The World Bank has made two significant moves in the Horn of Africa in the space of one month, first in Ethiopia and now in neighbouring Somalia.
In Ethiopia, the global finance lender after 13 years agreed to finally provide direct budgetary support to one of the continent’s fastest growing economies.
Thanks to reforms championed by Prime Minister Abiy Ahmed, Addis Ababa had secured $1 billion in direct budget support. The bank suspended the support after botched polls back in 2005. The funds were very much needed for a country that is suffering acute forex shortages.
In the case of Somalia, The Washington-based lender on Tuesday approved its first loan for Mogadishu, the amount of $80 million was the first disbursement in 30-years.
Watchers say the funds are a needed boost for Somalia’s economic recovery efforts. The loans are primarily to fund public finance reforms.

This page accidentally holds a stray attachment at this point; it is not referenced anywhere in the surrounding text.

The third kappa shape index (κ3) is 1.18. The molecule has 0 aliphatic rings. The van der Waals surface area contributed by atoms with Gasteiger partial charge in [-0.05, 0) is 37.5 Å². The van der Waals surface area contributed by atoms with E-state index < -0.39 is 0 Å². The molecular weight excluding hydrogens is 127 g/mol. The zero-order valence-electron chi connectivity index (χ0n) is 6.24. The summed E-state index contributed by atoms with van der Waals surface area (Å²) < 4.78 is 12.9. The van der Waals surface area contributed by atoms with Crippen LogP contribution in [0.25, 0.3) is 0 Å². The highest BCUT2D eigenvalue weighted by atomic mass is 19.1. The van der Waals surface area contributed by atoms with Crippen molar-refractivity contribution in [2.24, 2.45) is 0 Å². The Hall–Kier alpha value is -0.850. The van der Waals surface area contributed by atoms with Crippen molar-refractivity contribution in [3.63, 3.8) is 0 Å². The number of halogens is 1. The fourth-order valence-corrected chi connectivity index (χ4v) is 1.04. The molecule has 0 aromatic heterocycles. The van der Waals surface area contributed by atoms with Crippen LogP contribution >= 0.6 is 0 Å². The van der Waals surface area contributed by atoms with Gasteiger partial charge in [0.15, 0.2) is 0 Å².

Its board had approved financing of $60 million for the Recurrent Cost and Reform Financing Project and $20 million for the Domestic Revenue and Public Financial Management Capacity Strengthening Project, it said in a statement late on Tuesday.
“They (loans) represent a milestone in Somalia’s development and reconstruction,” the bank said.
The World Bank’s relationship with Somalia has been on and off. They suspended ties with the country when war broke out in 1991, resumed support for Somalia in 2003, at the time saying it would focus on HIV/AIDS and livestock programmes with other organisations.
Despite reopening direct ties with Somalia’s federal government in early 2013, it has not approved any direct lending to the government to date.
The bank said it would also work with the government in Mogadishu to improve services like education and healthcare, access to clean water, energy and finance for its citizens – under a programme called Country Partnership Framework.
Somalia’s economy was forecast to grow by an average of between 3.5 and 4.5 percent annually in 2019-2022, when the partnership on social services will run, the bank said.